Kunal is responsible for the enablement of the global revenue team, including: SDRs, account executives, account managers, and strategic account executives.

He talked to us about maintaining a culture of engagement and collaboration as Director of Global Sales Enablement at UserZoom, creating a roadmap for onboarding new hires, and his three tips for enablement newbies.

Q: Can you share a little bit about your sales enablement journey, your background so far, and what led up to your current role at UserZoom?

A: Absolutely. I actually started my enablement journey around 14 years ago. That was at a Silicon Valley tech company called SuccessFactors, who along with companies like Salesforce and ServiceNow, was one of the pioneers for enterprise B2B Software as a Service platforms, which was pretty new at the time, if you think back 14-15 years.

Leveling up on partner enablement

Interestingly, my career within enablement actually started on the partner channel side of the business. I was actually responsible for the enablement of success factors for EMEA-based sales partners.

At the time, as I said, cloud applications were very new so I found myself having to enable our partners on the benefit of the cloud before the products and solutions themselves. To cut a long story short, we were very successful to the point where we were winning large enterprise deals against the likes of SAP and Oracle. As the entire software industry started to move and transition towards cloud-based applications, SAP swooped in and acquired SuccessFactors.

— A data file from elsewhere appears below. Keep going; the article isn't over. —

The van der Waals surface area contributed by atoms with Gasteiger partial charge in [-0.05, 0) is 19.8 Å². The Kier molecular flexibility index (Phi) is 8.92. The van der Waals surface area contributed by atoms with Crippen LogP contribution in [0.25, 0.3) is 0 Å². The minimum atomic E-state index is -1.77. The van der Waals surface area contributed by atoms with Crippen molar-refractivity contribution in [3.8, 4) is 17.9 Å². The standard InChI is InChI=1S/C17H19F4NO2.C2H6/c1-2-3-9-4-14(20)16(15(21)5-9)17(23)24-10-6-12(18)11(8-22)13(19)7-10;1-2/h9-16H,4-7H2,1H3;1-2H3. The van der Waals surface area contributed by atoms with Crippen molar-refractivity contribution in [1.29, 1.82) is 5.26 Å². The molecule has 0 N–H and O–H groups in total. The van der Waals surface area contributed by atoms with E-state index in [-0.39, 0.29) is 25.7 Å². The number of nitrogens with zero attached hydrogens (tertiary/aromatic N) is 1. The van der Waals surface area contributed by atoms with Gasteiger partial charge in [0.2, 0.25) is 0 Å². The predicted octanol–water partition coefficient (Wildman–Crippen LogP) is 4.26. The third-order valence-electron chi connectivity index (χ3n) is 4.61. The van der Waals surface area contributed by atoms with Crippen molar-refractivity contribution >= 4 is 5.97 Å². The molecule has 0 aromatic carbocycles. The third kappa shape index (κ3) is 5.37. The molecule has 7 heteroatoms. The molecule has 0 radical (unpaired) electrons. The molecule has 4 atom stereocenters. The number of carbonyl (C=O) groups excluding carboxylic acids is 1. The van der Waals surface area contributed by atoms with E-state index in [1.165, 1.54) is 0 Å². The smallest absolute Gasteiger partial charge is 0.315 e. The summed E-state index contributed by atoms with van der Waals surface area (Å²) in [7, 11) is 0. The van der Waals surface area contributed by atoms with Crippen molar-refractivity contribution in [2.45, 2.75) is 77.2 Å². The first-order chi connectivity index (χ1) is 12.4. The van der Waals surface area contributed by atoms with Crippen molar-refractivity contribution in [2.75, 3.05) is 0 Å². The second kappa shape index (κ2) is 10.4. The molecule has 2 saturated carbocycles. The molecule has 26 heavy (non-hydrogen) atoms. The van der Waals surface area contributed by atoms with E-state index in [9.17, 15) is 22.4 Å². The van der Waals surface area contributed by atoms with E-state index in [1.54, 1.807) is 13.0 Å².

At the time, SAP was really heavily focused on their own transition to the cloud so they hand-picked a few individuals from their cloud acquisitions and placed them in various management positions within SAP itself. I was one of them. I subsequently was building and leading the global team responsible for the enablement of SAP's partners on the entire cloud portfolio, which included solutions like SuccessFactors, Ariba, SMP's customer experience solutions, cloud ELP solutions, and so on.

After a few years, I decided to move on to another Silicon Valley FinTech company, called Taulia. It was at Taulia where I really started my transition into the more traditional sales enablement role, focused on the internal salesforce as well as partners, which is on the side as well.

It was interesting, it's there where I learned enabling partners was actually a lot harder than enabling an internal salesforce, simply because the partner was not always directly incentivized to sell your stuff.

I found that winning mindshare was always the first step in enabling partners, and I effectively had to sell to them before really enabling them. So that was a key difference I found. But after a few good successful years at Taulia, I worked for another pretty explosive FinTech company called HighRadius, which was headquartered in Houston, Texas. Again, I was responsible for the enablement of its global salesforce.